Blackcurrants for your Garden
Written in 2001 by the Late Cyril Marsters
Blackcurrants for your Garden –
I admit to having a great liking for growing blackcurrant bushes. I’ve propagated them, planted them, tended them and harvested the fruit from them, ever since I was a lad working on Chivers fruit farms at Histon. My wife believes that I have a fixation for blackcurrant growing – though she is always pleased with the produce! So, take your choice, call it a liking or a fixation, I don’t mind – it’s my personal reason. Anyway, I can give you at least four good reasons why you should grow them in your garden.
1. We are constantly being told these days that we should eat more fresh fruit; you can’t get any fresher fruit than that which you grow in your garden. 2. Blackcurrants are a well-known soother of sore throats and, according to Readers Digest, they can also combat bacterial stomach infections and, weight for weight contain four times more vitamin C than oranges. 3. They are much easier and simpler to grow and to train than redcurrants, white currants, or gooseberries. 4. Furthermore, using my methods (more about that later) they are far less laborious to pick, believe it or not!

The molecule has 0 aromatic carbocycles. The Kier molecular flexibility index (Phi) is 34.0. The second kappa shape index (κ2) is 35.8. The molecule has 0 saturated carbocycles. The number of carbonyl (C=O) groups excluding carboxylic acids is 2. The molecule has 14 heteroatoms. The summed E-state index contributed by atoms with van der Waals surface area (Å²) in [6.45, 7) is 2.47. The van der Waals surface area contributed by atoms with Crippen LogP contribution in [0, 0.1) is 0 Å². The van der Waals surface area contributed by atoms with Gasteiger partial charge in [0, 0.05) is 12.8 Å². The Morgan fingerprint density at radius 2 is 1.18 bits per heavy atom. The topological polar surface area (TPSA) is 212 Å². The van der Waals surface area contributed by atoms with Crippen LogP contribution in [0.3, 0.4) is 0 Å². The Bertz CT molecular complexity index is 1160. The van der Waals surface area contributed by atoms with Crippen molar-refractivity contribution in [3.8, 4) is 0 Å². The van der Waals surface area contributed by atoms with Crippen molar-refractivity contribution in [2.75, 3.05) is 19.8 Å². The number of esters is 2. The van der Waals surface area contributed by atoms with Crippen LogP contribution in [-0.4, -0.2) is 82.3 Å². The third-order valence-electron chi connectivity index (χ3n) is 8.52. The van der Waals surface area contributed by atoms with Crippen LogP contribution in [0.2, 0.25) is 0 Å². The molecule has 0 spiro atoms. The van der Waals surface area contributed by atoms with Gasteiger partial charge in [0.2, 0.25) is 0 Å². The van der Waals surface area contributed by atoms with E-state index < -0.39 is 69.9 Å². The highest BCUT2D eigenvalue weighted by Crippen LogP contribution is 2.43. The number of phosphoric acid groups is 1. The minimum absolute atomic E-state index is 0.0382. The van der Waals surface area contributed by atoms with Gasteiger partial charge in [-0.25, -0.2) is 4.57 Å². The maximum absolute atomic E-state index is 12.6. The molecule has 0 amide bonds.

Blackcurrant Basics: “Just how are they different from and easier to grow than other fruits?” you ask. The answer lies in their habit of producing virtually the whole of their fruit on young wood of the previous year’s growth. For the other fruits, red and white currants and gooseberries, the aim of pruning is to build up a permanent framework of evenly spaced branches and to train the lateral shoots from these to form permanent fruiting spurs – this growth having to be dealt with each year, requiring quite a lot of attention to detail. In complete contrast, it is neither necessary nor desirable to train up a permanent bush of ageing branches and spurs for blackcurrants. Here the aim is merely to ensure that the bush grows an abundant supply of young growth each year, which is a lot simpler than the training of a permanent bush. The rule to remember for blackcurrants is to ‘Keep them young at heart’ (full details below).